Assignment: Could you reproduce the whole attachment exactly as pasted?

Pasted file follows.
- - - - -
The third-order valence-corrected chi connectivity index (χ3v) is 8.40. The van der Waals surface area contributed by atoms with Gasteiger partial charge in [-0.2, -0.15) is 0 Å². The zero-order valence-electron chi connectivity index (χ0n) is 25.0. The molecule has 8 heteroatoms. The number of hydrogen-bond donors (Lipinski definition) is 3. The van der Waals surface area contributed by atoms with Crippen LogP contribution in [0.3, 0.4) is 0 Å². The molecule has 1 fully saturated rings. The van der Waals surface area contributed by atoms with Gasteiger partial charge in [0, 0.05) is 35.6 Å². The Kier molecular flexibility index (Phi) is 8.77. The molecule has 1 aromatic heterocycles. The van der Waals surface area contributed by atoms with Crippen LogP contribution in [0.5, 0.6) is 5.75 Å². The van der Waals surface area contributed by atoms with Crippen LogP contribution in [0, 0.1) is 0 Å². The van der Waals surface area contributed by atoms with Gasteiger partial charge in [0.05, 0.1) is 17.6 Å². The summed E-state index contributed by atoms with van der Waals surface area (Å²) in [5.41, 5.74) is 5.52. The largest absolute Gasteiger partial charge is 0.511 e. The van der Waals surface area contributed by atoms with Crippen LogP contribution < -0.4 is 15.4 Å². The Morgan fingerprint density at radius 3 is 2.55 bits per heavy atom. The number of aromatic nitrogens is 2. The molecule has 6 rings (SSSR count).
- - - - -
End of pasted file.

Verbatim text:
The third-order valence-corrected chi connectivity index (χ3v) is 8.40. The van der Waals surface area contributed by atoms with Gasteiger partial charge in [-0.2, -0.15) is 0 Å². The zero-order valence-electron chi connectivity index (χ0n) is 25.0. The molecule has 8 heteroatoms. The number of hydrogen-bond donors (Lipinski definition) is 3. The van der Waals surface area contributed by atoms with Crippen LogP contribution in [0.3, 0.4) is 0 Å². The molecule has 1 fully saturated rings. The van der Waals surface area contributed by atoms with Gasteiger partial charge in [0, 0.05) is 35.6 Å². The Kier molecular flexibility index (Phi) is 8.77. The molecule has 1 aromatic heterocycles. The van der Waals surface area contributed by atoms with Crippen LogP contribution in [0.5, 0.6) is 5.75 Å². The van der Waals surface area contributed by atoms with Crippen LogP contribution in [0, 0.1) is 0 Å². The van der Waals surface area contributed by atoms with Gasteiger partial charge in [0.05, 0.1) is 17.6 Å². The summed E-state index contributed by atoms with van der Waals surface area (Å²) in [5.41, 5.74) is 5.52. The largest absolute Gasteiger partial charge is 0.511 e. The van der Waals surface area contributed by atoms with Crippen LogP contribution < -0.4 is 15.4 Å². The Morgan fingerprint density at radius 3 is 2.55 bits per heavy atom. The number of aromatic nitrogens is 2. The molecule has 6 rings (SSSR count).